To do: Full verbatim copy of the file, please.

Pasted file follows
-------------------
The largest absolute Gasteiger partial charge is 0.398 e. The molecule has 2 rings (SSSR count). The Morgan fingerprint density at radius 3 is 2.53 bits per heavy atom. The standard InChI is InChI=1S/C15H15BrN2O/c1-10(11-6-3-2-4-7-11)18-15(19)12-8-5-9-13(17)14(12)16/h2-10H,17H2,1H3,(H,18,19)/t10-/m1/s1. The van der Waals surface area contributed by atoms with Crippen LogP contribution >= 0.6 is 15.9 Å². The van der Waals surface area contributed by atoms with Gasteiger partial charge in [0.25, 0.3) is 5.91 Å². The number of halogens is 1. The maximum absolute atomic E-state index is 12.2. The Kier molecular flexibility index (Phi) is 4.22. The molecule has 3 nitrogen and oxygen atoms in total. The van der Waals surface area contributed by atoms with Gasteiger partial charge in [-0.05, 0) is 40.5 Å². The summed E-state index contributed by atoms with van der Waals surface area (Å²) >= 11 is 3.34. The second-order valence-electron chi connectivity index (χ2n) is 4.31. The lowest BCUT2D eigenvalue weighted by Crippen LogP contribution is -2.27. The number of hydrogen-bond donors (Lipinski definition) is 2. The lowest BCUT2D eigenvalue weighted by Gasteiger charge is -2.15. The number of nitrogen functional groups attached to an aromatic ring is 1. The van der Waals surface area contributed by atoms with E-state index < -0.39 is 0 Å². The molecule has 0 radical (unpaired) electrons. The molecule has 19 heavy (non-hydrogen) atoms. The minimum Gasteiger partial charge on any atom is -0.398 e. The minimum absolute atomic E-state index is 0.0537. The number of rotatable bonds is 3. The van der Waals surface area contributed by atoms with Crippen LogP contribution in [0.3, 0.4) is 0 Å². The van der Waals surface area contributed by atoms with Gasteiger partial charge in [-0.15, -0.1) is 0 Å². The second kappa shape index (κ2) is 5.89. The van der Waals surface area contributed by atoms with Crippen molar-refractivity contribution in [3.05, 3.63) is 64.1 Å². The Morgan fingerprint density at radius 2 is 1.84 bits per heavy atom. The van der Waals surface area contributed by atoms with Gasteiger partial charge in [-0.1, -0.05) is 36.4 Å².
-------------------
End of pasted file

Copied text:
The largest absolute Gasteiger partial charge is 0.398 e. The molecule has 2 rings (SSSR count). The Morgan fingerprint density at radius 3 is 2.53 bits per heavy atom. The standard InChI is InChI=1S/C15H15BrN2O/c1-10(11-6-3-2-4-7-11)18-15(19)12-8-5-9-13(17)14(12)16/h2-10H,17H2,1H3,(H,18,19)/t10-/m1/s1. The van der Waals surface area contributed by atoms with Crippen LogP contribution >= 0.6 is 15.9 Å². The van der Waals surface area contributed by atoms with Gasteiger partial charge in [0.25, 0.3) is 5.91 Å². The number of halogens is 1. The maximum absolute atomic E-state index is 12.2. The Kier molecular flexibility index (Phi) is 4.22. The molecule has 3 nitrogen and oxygen atoms in total. The van der Waals surface area contributed by atoms with Gasteiger partial charge in [-0.05, 0) is 40.5 Å². The summed E-state index contributed by atoms with van der Waals surface area (Å²) >= 11 is 3.34. The second-order valence-electron chi connectivity index (χ2n) is 4.31. The lowest BCUT2D eigenvalue weighted by Crippen LogP contribution is -2.27. The number of hydrogen-bond donors (Lipinski definition) is 2. The lowest BCUT2D eigenvalue weighted by Gasteiger charge is -2.15. The number of nitrogen functional groups attached to an aromatic ring is 1. The van der Waals surface area contributed by atoms with E-state index < -0.39 is 0 Å². The molecule has 0 radical (unpaired) electrons. The molecule has 19 heavy (non-hydrogen) atoms. The minimum Gasteiger partial charge on any atom is -0.398 e. The minimum absolute atomic E-state index is 0.0537. The number of rotatable bonds is 3. The van der Waals surface area contributed by atoms with Crippen LogP contribution in [0.3, 0.4) is 0 Å². The van der Waals surface area contributed by atoms with Gasteiger partial charge in [-0.15, -0.1) is 0 Å². The second kappa shape index (κ2) is 5.89. The van der Waals surface area contributed by atoms with Crippen molar-refractivity contribution in [3.05, 3.63) is 64.1 Å². The Morgan fingerprint density at radius 2 is 1.84 bits per heavy atom. The van der Waals surface area contributed by atoms with Gasteiger partial charge in [-0.1, -0.05) is 36.4 Å².